Gait Speed and Mood, Cognition, and Quality of Life in Older Adults With Atrial Fibrillation

Francesca R. Marino, Darleen M. Lessard, Jane S. Saczynski, David D. McManus, Luke G. Silverman-Lloyd, Christopher M. Benson, Michael J. Blaha, Molly E. Waring

Research output: Contribution to journalArticlepeer-review

10 Scopus citations


Background: Low gait speed has been linked with impaired mood, cognition, and quality of life (QOL) in older adults. We examined whether low gait speed was associated with impaired mood, cognition, and QOL among older adults with atrial fibrillation (AF). Methods and Results: Participants (n=1185) had a diagnosis of AF, aged ≥65 years, CHA2DS2VASc ≥2 and had no contraindications to anticoagulation. Participants completed a 15-foot walk test, and low gait speed was categorized using cutoffs from the Fried Frailty Index. Participants self-reported measures of depressive symptoms (Patient Health Questionnaire 9 ≥10), anxiety symptoms (Generalized Anxiety Disorder 7 ≥10), cognitive impairment (Montreal Cognitive Assessment ≤23), and potentially impaired Atrial Fibrillation Effect Quality-of-Life Questionnaire <80. Participants were on average aged 75.3 (SD: 7.0) years, 48.0% were women, and 85.5% were non-Hispanic white; 85.6% were taking an oral anticoagulant, 26.1% had low gait speed, 8.4% had elevated depressive symptoms, 5.7% had elevated anxiety symptoms, 41.1% were cognitively impaired, and 41.6% had potentially impaired AF-related QOL. Participants with low gait speed were significantly more likely to have elevated depressive symptoms (adjusted odds ratio: 2.1, 95% CI: 1.3–3.4), elevated anxiety symptoms (adjusted odds ratio: 2.2, 95% CI: 1.2–3.9), and cognitive impairment (adjusted odds ratio: 1.5, 95% CI: 1.1–2.1). Impaired AF-related QOL did not differ by gait speed after adjustment for clinical characteristics (adjusted odds ratio: 1.1, 95% CI: 0.8–1.5). Conclusions: Twenty-six percent of older adults with AF had low gait speed, and low gait speed was associated with impaired mood and cognition. Further research is needed to determine whether declines in gait speed lead to impaired mood and cognition or whether these conditions develop concurrently.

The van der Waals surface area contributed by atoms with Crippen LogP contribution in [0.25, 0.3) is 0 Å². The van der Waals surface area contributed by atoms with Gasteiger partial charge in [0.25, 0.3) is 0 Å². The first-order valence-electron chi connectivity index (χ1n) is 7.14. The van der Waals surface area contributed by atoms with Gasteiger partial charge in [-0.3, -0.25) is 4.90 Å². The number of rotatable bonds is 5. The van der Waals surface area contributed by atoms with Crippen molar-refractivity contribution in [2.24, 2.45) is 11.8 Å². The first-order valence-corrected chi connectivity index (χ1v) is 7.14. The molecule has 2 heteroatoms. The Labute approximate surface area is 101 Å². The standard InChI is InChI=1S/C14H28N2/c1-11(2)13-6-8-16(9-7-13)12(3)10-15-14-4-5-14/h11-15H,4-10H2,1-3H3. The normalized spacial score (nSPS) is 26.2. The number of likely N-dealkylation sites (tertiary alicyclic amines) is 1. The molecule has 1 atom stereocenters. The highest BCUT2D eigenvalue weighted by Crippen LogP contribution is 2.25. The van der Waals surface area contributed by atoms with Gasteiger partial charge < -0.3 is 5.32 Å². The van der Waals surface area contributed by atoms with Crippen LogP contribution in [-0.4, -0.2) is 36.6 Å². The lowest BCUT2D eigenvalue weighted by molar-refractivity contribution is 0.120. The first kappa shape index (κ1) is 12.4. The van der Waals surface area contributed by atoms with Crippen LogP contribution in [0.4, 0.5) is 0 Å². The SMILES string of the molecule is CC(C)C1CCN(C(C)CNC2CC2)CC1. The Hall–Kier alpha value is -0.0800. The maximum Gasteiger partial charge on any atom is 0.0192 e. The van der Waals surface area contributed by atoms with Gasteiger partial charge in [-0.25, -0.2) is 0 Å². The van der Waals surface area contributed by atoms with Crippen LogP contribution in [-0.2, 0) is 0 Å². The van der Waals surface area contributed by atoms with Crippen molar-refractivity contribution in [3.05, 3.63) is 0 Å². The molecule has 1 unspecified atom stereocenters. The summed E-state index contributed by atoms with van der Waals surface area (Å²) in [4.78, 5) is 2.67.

Original languageEnglish (US)
Article numbere013212
JournalJournal of the American Heart Association
Issue number22
StatePublished - Nov 19 2019


  • anxiety
  • atrial fibrillation
  • cognition
  • depression
  • quality of life

ASJC Scopus subject areas

  • Cardiology and Cardiovascular Medicine


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